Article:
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Whole-genome sequencing of genotype VI Newcastle disease viruses from formalin-fixed paraffin-embedded tissues from wild pigeons reveals continuous evolution and previously unrecognized genetic diversity in the U.S.

  • 1, 2,
  • 1,
  • 1,
  • 1, 3,
  • 3,
  • 1, 4,
  • 5,
  • 6,
  • 3,
  • 3,
  • 7,
  • 7, 8 and
  • 1Email author
Contributed equally
Virology Journal201815:9

https://doi.org/10.1186/s12985-017-0914-2

  • Received: 24 October 2017
  • Accepted: 18 December 2017
  • Published:

Abstract

Background

Newcastle disease viruses (NDV) are highly contagious and cause disease in both wild birds and poultry. A pigeon-adapted variant of genotype VI NDV, often termed pigeon paramyxovirus 1, is commonly isolated from columbids in the United States and worldwide. Complete genomic characterization of these genotype VI viruses circulating in wild columbids in the United States is limited, and due to the genetic variability of the virus, failure of rapid diagnostic detection has been reported. Therefore, in this study, formalin-fixed paraffin-embedded (FFPE) samples were subjected to next-generation sequencing (NGS) to identify and characterize these circulating viruses, providing valuable genetic information. NGS enables multiple samples to be deep-sequenced in parallel. When used on FFPE samples, this methodology allows for retrospective studies of infectious organisms.

Methods

FFPE wild pigeon tissue samples (kidney, liver and spleen) from 10 mortality events in the U.S. between 2010 and 2016 were analyzed using NGS to detect and sequence NDV genomes from randomly amplified total RNA. Results were compared to the previously published immunohistochemistry (IHC) results conducted on the same samples. Additionally, phylogenetic analyses were conducted on the complete and partial fusion gene and complete genome coding sequences.

Results

Twenty-three out of 29 IHC-positive FFPE pigeon samples were identified as positive for NDV by NGS. Positive samples produced an average genome coverage of 99.6% and an average median depth of 199. A previously described sub-genotype (VIa) and a novel sub-genotype (VIn) of NDV were identified as the causative agent of 10 pigeon mortality events in the U.S. from 2010 to 2016. The distribution of these viruses from the North American lineages match the distribution of the Eurasian collared-doves and rock pigeons in the U.S.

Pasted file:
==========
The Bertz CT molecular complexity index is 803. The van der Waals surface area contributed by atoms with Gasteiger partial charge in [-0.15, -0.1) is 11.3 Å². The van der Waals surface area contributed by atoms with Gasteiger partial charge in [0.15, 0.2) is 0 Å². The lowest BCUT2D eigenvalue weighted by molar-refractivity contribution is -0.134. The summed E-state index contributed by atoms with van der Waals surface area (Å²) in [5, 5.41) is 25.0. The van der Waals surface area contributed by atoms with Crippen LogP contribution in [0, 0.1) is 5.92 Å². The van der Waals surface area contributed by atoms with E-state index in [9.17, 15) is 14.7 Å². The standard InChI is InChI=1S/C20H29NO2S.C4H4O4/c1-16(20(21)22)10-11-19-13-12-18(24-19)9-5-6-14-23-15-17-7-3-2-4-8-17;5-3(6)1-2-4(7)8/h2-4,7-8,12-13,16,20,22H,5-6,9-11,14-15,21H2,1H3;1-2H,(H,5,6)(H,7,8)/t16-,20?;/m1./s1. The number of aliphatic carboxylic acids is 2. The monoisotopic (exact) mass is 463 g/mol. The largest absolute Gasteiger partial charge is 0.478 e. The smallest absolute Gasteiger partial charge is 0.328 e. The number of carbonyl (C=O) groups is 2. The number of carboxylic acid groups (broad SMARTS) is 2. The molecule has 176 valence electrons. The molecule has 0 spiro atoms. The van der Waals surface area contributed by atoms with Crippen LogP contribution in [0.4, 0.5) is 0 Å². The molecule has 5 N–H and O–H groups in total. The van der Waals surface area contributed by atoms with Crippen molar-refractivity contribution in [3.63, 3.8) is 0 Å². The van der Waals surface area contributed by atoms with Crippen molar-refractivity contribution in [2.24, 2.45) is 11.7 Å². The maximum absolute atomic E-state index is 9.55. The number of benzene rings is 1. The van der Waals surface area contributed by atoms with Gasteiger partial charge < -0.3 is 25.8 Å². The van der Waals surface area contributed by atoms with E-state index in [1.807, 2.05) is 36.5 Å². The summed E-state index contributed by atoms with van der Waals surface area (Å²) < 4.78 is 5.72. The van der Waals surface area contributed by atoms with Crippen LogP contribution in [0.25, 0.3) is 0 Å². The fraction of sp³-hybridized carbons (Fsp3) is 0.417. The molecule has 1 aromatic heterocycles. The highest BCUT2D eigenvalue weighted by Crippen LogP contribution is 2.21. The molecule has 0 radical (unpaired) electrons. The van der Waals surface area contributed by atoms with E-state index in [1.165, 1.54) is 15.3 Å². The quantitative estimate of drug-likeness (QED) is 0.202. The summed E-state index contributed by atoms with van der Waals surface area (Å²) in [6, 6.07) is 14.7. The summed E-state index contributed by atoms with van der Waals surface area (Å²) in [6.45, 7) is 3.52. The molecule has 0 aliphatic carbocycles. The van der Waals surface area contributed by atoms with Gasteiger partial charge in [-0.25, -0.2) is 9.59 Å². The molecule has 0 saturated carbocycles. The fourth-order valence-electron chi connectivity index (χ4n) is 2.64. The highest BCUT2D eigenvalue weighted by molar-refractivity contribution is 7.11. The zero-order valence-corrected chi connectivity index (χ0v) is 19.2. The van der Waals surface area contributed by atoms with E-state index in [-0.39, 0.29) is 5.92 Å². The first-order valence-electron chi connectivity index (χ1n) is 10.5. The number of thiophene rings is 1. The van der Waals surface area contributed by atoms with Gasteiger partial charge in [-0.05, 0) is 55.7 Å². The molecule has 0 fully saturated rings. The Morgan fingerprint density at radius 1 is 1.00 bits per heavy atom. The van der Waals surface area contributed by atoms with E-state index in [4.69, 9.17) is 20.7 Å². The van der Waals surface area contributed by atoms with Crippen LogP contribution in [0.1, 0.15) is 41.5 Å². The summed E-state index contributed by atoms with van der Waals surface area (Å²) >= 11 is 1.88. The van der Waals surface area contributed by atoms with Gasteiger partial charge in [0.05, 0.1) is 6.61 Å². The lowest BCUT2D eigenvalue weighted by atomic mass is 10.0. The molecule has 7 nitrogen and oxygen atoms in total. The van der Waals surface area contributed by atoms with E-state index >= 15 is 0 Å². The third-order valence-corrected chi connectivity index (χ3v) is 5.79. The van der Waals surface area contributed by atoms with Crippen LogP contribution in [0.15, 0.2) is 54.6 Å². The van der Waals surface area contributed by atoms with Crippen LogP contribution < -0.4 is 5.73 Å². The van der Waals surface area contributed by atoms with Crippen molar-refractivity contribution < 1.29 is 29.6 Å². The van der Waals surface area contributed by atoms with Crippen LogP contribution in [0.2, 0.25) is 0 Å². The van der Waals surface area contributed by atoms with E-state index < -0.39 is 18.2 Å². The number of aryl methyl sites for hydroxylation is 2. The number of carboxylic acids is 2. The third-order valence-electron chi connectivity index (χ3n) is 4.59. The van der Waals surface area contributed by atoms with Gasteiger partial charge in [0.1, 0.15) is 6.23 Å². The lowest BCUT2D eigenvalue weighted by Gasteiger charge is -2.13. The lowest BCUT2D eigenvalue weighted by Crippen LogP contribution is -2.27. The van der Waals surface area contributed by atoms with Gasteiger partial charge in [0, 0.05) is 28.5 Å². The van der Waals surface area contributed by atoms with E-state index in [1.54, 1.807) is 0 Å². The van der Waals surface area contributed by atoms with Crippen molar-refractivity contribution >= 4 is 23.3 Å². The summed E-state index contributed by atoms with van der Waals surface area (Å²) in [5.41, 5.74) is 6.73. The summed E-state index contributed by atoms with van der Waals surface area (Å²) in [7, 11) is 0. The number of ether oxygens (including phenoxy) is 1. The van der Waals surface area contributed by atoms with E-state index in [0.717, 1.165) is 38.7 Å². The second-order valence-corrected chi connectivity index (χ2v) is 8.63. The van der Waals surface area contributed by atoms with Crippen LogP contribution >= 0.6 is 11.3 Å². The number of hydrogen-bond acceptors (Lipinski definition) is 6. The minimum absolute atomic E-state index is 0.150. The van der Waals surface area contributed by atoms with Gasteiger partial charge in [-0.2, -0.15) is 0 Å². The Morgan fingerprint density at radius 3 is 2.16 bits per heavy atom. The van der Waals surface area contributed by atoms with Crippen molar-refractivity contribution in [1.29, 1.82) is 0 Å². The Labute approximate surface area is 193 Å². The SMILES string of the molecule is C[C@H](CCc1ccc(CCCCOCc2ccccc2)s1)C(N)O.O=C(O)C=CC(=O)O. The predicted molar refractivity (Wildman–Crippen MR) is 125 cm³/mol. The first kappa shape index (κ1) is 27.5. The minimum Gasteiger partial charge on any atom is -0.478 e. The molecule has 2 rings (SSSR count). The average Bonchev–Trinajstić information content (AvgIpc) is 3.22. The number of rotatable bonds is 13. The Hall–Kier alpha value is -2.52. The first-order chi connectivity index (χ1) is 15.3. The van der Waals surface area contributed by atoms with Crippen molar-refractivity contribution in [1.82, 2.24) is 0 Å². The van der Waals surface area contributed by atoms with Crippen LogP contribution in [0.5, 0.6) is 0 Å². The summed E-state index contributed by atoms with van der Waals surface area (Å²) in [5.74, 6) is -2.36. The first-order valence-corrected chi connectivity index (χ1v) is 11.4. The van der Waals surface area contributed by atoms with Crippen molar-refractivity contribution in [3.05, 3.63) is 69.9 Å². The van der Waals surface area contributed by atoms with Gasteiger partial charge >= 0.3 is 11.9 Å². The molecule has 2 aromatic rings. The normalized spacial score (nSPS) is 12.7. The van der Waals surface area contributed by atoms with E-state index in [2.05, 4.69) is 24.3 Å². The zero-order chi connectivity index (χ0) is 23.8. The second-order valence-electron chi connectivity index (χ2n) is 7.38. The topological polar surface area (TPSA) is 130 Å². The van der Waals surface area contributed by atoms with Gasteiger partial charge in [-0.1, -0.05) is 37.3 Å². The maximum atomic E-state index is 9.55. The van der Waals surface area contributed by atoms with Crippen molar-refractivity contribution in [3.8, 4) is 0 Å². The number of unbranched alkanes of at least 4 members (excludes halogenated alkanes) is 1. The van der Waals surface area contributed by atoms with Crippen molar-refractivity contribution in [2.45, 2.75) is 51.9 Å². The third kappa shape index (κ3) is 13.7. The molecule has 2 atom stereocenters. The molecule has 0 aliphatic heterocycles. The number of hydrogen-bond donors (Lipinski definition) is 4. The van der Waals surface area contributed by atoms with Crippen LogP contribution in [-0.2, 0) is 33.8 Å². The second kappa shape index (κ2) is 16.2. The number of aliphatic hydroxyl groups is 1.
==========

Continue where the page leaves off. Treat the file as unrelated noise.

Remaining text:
Conclusions

This work reports the first successful evolutionary study using deep sequencing of complete NDV genomes from FFPE samples of wild bird origin. There are at least two distinct U.S. lineages of genotype VI NDV maintained in wild pigeons that are continuously evolving independently from each other and have no evident epidemiological connections to viruses circulating abroad. These findings support the hypothesis that columbids are serving as reservoirs of virulent NDV in the U.S.

Keywords

  • Newcastle disease virus
  • Formalin-fixed paraffin-embedded
  • Next-generation sequencing
  • High-throughput sequencing
  • NDV
  • NGS

Background

Newcastle disease (ND), caused by virulent strains of avian avulavirus 1 (AAvV-1, commonly termed Newcastle disease virus, used hereafter), is a worldwide disease that causes significant economic losses to poultry producers and is exotic to the United States poultry industry [1, 2]. However, genetic variants of Newcastle disease virus (NDV) that belong to genotype VI viruses, termed pigeon paramyxovirus 1 (PPMV-1), are endemic to the U.S. and isolated from wild columbids, including doves and pigeons [3]. Pigeon-origin NDVs are highly contagious and can result in enteric, visceral, and neurological disease in infected birds and has the potential to cause outbreaks in poultry [1].